USDA organic really organic?

Okay, so the label says certified USDA organic at my local market but is it 100% organic? I'm confused after watching the codex alimentarius videos. Are there other organic labels in use?

Posted Answers

A:

You could argue that an organic diet is irrelevent as long as you eat a balenced diet daily, although a genuine organic diet may have benefits the costs of organic food are much higher than non organic, and beraing in mind the current economic situation a lot of people have sacrificed their organic food for normal groceries.

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 Answer by hector6

A:

When I go to the supermarket, how can I tell organically produced food from conventionally produced food?

You must look at package labels and watch for signs in the supermarket. Along with the national organic standards, USDA developed strict labeling rules to help consumers know the exact organic content of the food they buy. The USDA Organic seal also tells you that a product is at least 95 percent organic.

The U.S. Department of Agriculture has put in place a set of national standards that food labeled "organic" must meet, whether it is grown in the United States or imported from other countries. As of October 21, 2002 , when you buy food with the USDA “organic" label, you can be sure that it was produced using the highest organic production and handling standards in the world.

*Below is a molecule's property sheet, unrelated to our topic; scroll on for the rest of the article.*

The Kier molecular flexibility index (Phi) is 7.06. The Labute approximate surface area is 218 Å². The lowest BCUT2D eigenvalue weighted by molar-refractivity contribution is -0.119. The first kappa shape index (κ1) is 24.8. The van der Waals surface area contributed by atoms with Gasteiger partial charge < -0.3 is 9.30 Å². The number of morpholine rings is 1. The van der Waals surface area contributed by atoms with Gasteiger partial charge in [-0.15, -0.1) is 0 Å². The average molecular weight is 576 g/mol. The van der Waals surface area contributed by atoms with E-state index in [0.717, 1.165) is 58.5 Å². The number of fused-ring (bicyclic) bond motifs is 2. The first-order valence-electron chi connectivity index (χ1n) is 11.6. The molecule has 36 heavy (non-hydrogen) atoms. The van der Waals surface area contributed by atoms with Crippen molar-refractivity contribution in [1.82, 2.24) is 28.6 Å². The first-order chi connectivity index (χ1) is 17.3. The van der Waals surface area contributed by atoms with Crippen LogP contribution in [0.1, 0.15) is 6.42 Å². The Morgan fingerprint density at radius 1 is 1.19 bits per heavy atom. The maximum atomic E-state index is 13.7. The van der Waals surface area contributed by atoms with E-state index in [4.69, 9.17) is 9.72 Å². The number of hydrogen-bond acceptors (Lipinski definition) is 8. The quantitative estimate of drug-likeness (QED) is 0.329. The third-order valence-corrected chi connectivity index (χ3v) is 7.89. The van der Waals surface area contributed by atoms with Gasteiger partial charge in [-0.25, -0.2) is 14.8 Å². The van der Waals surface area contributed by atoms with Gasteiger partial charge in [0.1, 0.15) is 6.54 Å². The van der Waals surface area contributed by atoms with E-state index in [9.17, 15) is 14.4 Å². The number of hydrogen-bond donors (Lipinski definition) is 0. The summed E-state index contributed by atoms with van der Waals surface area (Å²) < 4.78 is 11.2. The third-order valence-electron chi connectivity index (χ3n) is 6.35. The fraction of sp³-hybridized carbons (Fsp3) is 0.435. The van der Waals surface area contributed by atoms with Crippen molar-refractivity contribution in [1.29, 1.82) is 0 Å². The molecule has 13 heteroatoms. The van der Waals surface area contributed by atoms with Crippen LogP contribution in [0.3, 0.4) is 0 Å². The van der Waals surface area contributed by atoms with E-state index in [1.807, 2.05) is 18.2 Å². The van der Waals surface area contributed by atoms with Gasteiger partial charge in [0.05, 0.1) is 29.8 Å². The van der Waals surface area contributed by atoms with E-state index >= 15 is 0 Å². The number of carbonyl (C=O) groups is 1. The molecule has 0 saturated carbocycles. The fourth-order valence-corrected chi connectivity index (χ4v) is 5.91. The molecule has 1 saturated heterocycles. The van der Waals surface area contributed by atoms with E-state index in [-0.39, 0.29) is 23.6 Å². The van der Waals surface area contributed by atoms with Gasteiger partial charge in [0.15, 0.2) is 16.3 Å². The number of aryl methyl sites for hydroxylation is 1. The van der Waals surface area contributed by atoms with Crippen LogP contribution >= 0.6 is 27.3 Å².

What is organic food?

Organic food is produced by farmers who emphasize the use of renewable resources and the conservation of soil and water to enhance environmental quality for future generations. Organic meat, poultry, eggs, and dairy products come from animals that are given no antibiotics or growth hormones. Organic food is produced without using most conventional pesticides; fertilizers made with synthetic ingredients or sewage sludge; bioengineering; or ionizing radiation. Before a product can be labeled "organic," a Government-approved certifier inspects the farm where the food is grown to make sure the farmer is following all the rules necessary to meet USDA organic standards. Companies that handle or process organic food before it gets to your local supermarket or restaurant must be certified, too.

Is organic food better for me and my family?

USDA makes no claims that organically produced food is safer or more nutritious than conventionally produced food. Organic food differs from conventionally produced food in the way it is grown, handled, and processed.

In the US, the National Organic Program (NOP), was enacted as federal legislation in Oct. 2002. It restricts the use of the term "organic" to certified organic producers (excepting growers selling under $5,000 a year, who must still comply and submit to a records audit if requested, but do not have to formally apply). Certification is handled by state, non-profit and private agencies that have been approved by the US Department of Agriculture (USDA).